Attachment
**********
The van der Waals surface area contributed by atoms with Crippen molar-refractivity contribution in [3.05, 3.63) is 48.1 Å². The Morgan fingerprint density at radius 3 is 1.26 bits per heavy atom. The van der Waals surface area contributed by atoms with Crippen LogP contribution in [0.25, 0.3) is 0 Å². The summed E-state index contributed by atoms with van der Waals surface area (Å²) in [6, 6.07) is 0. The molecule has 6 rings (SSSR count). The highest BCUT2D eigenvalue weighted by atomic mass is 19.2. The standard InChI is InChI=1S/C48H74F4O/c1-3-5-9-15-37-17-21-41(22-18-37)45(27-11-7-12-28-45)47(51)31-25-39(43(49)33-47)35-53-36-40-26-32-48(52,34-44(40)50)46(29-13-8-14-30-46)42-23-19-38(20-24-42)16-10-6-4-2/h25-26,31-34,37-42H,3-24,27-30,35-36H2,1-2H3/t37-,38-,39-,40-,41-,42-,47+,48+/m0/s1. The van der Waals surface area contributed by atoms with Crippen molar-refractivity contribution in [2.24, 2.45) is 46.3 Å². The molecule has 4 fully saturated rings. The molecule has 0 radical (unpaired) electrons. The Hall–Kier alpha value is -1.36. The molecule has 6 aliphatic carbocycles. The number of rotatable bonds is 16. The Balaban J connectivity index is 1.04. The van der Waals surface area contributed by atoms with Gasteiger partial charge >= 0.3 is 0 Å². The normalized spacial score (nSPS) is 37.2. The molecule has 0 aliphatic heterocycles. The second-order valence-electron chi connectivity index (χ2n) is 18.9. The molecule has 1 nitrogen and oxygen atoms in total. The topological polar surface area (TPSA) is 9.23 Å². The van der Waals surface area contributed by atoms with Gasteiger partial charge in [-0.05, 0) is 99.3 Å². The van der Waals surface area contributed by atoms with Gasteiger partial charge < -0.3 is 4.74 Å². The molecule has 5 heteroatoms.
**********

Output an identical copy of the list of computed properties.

The van der Waals surface area contributed by atoms with Crippen molar-refractivity contribution in [3.05, 3.63) is 48.1 Å². The Morgan fingerprint density at radius 3 is 1.26 bits per heavy atom. The van der Waals surface area contributed by atoms with Crippen LogP contribution in [0.25, 0.3) is 0 Å². The summed E-state index contributed by atoms with van der Waals surface area (Å²) in [6, 6.07) is 0. The molecule has 6 rings (SSSR count). The highest BCUT2D eigenvalue weighted by atomic mass is 19.2. The standard InChI is InChI=1S/C48H74F4O/c1-3-5-9-15-37-17-21-41(22-18-37)45(27-11-7-12-28-45)47(51)31-25-39(43(49)33-47)35-53-36-40-26-32-48(52,34-44(40)50)46(29-13-8-14-30-46)42-23-19-38(20-24-42)16-10-6-4-2/h25-26,31-34,37-42H,3-24,27-30,35-36H2,1-2H3/t37-,38-,39-,40-,41-,42-,47+,48+/m0/s1. The van der Waals surface area contributed by atoms with Crippen molar-refractivity contribution in [2.24, 2.45) is 46.3 Å². The molecule has 4 fully saturated rings. The molecule has 0 radical (unpaired) electrons. The Hall–Kier alpha value is -1.36. The molecule has 6 aliphatic carbocycles. The number of rotatable bonds is 16. The Balaban J connectivity index is 1.04. The van der Waals surface area contributed by atoms with Gasteiger partial charge >= 0.3 is 0 Å². The normalized spacial score (nSPS) is 37.2. The molecule has 0 aliphatic heterocycles. The second-order valence-electron chi connectivity index (χ2n) is 18.9. The molecule has 1 nitrogen and oxygen atoms in total. The topological polar surface area (TPSA) is 9.23 Å². The van der Waals surface area contributed by atoms with Gasteiger partial charge in [-0.05, 0) is 99.3 Å². The van der Waals surface area contributed by atoms with Gasteiger partial charge < -0.3 is 4.74 Å². The molecule has 5 heteroatoms.